The setting for his meeting with the native groups was a bit incongruous: the FSN Lounge inside Qwest Field, beneath larger-than-life portraits of Cortez Kennedy, Jim Zorn and other members of the Seattle Seahawks’ Ring of Honor. But the drums and chants of the Lummi, Tulalip and other tribes transformed a sports fan’s watering hole into a place of ceremony.
“There was a lot of good feeling in the room,” said Darrell Hillaire, a former Lummi chairman who serves on the organizing committee for the five-day Seeds of Compassion
event that brought the Dalai Lama to Seattle. The gifts the Dalai Lama wore as he departed had been crafted at Lummi Nation’s Cultural Learning Center under the direction of Doralee Sanchez.
“I’m honored that he went out wearing what we’d made at our cultural center,” Sanchez said.
“It kind of brought tears to my eyes to see him with the hat, the sash, the necklace.”
Sanchez said the youngsters who learn Lummi crafts at the center worked for weeks on the gifts for the Dalai Lama and his entourage. She said the Tibetan leader had expressed interest in learning how native Americans preserve their cultures after being displaced from their ancestral lands, as he himself has been displaced since his exile to India in 1959 after the Chinese government in Beijing tightened its grip on Tibet. “We wanted to show him how we do it through our youth,” Sanchez said. “I think he really did get an up-close look at who we are and what we do.”
She added that the Dalai Lama’s message of compassion is a natural fit with traditional Lummi ways. “You have very little but you share what you have,” Sanchez said. “That’s how we were raised.” Other people from Whatcom County also went to Seattle for the event. “It’s been one of my lifelong dreams to get a blessing from the Dalai Lama,” said Bellingham resident Shelley Muzzy.“It was fabulous.”
Before the Dalai Lama spoke to the stadium throngs earlier in the day, the Lummis joined a colorful procession of cultures marching into the stadium on the first warm and sunny day of the year to greet the spiritual leader. Among the marchers were Cambodian, Indian, Vietnamese, Iranian and Chinese contingents.
James and Lutie Hillaire of Lummi were among the small delegation of dignitaries who joined the Dalai Lama on the rostrum, along with Gov. Chris Gregoire. James Hillaire, wearing a feathered headdress, also addressed the crowd, thanking the Duwamish tribe for allowing the gathering to take place on their ancestral lands. “We are always honored when we receive guests from so far away, from different lands,” Hillaire said. He got enthusiastic applause when he added, “We have been taught that we are all brothers, we are all sisters. It doesn’t matter the color of our skin or our culture.”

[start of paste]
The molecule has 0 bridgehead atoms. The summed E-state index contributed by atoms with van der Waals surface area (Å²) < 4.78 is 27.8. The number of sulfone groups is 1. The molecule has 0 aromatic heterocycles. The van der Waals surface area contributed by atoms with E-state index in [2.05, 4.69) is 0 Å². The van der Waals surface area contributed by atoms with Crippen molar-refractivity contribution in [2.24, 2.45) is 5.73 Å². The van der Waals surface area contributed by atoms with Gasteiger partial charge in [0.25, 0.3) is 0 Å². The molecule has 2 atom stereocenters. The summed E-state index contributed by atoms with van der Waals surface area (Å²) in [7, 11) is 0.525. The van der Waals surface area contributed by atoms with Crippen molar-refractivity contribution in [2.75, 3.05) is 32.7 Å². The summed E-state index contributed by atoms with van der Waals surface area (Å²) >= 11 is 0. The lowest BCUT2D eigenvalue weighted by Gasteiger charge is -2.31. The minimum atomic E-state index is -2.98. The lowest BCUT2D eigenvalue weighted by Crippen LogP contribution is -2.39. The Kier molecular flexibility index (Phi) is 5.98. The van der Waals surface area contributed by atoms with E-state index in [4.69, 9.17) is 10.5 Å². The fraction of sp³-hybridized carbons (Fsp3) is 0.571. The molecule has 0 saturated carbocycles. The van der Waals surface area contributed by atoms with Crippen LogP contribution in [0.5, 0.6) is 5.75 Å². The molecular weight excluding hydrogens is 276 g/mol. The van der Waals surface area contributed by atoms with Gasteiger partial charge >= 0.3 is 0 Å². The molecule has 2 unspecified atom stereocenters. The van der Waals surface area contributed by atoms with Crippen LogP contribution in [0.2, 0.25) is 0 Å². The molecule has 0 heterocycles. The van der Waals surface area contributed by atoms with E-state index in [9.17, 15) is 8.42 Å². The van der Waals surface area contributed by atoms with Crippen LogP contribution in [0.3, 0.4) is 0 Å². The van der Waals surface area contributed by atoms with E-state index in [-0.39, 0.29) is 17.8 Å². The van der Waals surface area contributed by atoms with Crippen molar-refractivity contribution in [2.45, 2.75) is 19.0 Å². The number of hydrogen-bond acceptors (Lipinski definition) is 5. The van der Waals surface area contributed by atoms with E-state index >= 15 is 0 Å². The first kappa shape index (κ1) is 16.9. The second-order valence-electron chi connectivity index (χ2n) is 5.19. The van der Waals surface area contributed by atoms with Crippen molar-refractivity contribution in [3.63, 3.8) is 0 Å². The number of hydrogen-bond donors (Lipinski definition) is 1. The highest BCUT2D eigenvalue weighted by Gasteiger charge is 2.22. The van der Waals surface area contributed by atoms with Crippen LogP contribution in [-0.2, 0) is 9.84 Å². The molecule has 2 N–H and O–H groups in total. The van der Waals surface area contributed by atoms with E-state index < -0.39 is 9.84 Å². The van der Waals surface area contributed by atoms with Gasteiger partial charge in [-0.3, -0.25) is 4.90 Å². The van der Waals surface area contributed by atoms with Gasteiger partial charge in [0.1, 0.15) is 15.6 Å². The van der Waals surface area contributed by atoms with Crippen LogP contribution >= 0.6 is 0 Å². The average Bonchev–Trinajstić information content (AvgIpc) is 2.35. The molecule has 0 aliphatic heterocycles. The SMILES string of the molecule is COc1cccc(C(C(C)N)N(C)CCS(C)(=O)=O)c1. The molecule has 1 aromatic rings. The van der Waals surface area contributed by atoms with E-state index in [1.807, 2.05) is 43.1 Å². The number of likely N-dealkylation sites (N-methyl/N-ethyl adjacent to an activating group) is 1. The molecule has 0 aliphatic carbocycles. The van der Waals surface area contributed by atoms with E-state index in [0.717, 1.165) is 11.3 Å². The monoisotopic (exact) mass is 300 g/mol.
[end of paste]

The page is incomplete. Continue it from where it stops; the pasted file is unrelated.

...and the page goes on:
The Dalai Lama opened with words of humility. “Some people come to listen with great expectations,” he said. “That’s a mistake. … I am just one human being.” Consulting occasionally with an interpreter at his side, he sat in a red upholstered armchair to tell his audience that a more peaceful world must begin with them.
“Many of the problems are essentially man-made problems,” he said, adding, with a mischievous grin, “Women may be less troublemakers. Sometimes, in the home, in the family, women are the top troublemakers.” But at the global level, he said, men are causing most of the trouble. Later, as an obviously appreciative Gregoire clasped his hand, he mused that female leaders may help the world become more compassionate.
“Women may have a greater, important role,” he said. “Females, I think, should take a more important role in this age.” Observing that the 20th century had been marked by bloodshed, he urged his audience to make the 21st century “the century of dialogue.”
“If you use force in order to solve one problem, it often creates unexpected side effects,” he said. “The concept of war is outdated.” While he agreed that world leaders need to consider nuclear disarmament, he also observed that laying down weapons is not enough. “We need inner disarmament,” he said, calling on his listeners to root out suspicion and fear from their hearts. By taking care of the needs of others, we make it more likely that others will meet our needs, he said. “Selfish should be wise-selfish rather than foolish-selfish,” he said.
After his address, he answered questions that organizers had selected from hundreds submitted in writing. One questioner wanted to know what compassionate people could do to get their leaders to move away from use of force. “The real answer for that question? I don’t know,” he replied. But he also said he saw small signs of hope, small signs of gradual change in the way world leaders address problems.
He suggested that world leaders and their families should get together for a week or two to get to know one another without discussing any weighty matters. Then, he said, when weighty matters must be discussed, they will be more likely to see one another as fellow human beings. “If each individual makes the effort, without losing hope, I think this century will be a better century, a happier century,” he said.
Reach John Stark at 715-2274